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Thread: the art of projections

  1. #1
    just me duncan drennan's Avatar
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    the art of projections

    There is an excellent post on from Guy Kawasaki on projections and how to go about doing them. Here is one of the practical points that he makes...

    Forecast from the bottom up. Figure out how many business development and sales meetings you can get per week--that is, four or five. Then multiply this number by the percentage that will be successful. Then add six months to close the deal. This forecasting method yields a much smaller number than the “conservative” method of assuming that you can get at least one percent market share.

    Read the full blog post
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    Site Caretaker Dave A's Avatar
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    It's all goood. But here's a part I really like:

    It seems like thirty minutes of every board meeting is spent explaining a new way to report revenues, costs, and metrics. You would think that you could pick a few numbers that indicate what’s happening at the startup and see the historical trends--but not if you change reporting methods every month. One innovative way to fix this might be to reduce the CEO’s and CFO’s stock options by ten percent every time they change the report.
    My version: Identify the key measurables and stick to them. Rather face the harsh truth than fudge the numbers to "conjure" progress.
    The trouble with opportunity is it normally comes dressed up as work.

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    Platinum Member Marq's Avatar
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    I don't know about this:-

    It’s better to know that re-forecasting is necessary once a quarter than to pretend that “this time we got it right.”
    Agree with Dave as well - changing the "rules" for board meeting BS doesn't work either. Although being a CFO most of my life and him threatening my potential income is a worry. (LOL)

    If we have up to the minute/week/month/quarter (fill in your method here) changes all the time through forecasts - these become the budget and the overall company direction from strategic planning numbers to annual budgets and operational plans becomes a laugh.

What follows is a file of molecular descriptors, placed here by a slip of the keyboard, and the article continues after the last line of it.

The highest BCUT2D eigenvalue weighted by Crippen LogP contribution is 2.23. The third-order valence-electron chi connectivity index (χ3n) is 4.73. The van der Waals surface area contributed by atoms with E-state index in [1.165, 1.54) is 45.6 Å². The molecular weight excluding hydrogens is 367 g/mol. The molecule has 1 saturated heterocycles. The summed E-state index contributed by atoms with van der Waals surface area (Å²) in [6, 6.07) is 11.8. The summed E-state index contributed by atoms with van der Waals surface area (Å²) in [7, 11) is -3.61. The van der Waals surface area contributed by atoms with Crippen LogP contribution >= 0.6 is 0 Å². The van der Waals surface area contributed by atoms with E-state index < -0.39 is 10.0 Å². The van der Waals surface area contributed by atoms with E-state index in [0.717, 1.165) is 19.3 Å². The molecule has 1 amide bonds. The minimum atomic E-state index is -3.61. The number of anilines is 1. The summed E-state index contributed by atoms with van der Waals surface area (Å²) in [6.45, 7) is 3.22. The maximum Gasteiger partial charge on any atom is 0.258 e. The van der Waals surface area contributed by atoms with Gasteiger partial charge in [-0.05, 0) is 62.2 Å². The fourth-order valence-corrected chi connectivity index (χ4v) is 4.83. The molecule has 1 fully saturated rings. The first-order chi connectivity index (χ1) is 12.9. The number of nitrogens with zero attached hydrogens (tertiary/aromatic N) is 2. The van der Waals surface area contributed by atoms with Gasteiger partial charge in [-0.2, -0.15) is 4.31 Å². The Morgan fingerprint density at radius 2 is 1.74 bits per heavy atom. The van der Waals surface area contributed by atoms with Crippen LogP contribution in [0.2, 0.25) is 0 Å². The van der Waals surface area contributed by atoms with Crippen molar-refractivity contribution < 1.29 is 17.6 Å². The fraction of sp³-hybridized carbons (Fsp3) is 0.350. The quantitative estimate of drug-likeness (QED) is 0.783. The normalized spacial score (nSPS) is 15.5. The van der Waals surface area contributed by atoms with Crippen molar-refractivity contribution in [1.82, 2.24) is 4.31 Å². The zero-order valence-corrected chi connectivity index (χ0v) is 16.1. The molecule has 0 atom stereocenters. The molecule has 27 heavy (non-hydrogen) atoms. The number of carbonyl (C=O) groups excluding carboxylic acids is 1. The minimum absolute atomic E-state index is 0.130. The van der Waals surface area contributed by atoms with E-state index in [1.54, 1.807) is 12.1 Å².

Forecasting used to be an accounting function making a best guess idea of the year end potential (based on the years history) so that one (the accountant, CFO) could provide financial back up to any disasters or gains and warn the powers that be. It was not a re-budgeting tool to be used for line managers to take focus away from their original targets. We always left them hanging onto the numbers that they signed off at the begining of the year and let them sweat the problem if they were short - of course if they were well over they had to please explain as well and then along came the next year when no one believes their new numbers............ha ha. Having been out of the corporate game for the last six years my old school basics could have changed to such a degree that rich dad poor dad tactics is now the norm. A lot (majority?) of Kawasaki's stuff is good but I also wonder how much is placed in there just to create spin doctoring stuff so he can sell more books?

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    just me duncan drennan's Avatar
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    Quote Originally Posted by Marq View Post
    A lot (majority?) of Kawasaki's stuff is good but I also wonder how much is placed in there just to create spin doctoring stuff so he can sell more books?
    Maybe mixing up Guy Kawasaki (venture capitalist), with Robert Kiyosaki (of Rich Dad Poor Dad fame)?
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    Platinum Member Marq's Avatar
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    Quite right Duncan - back to the drawing board for me. Cancel that thought.

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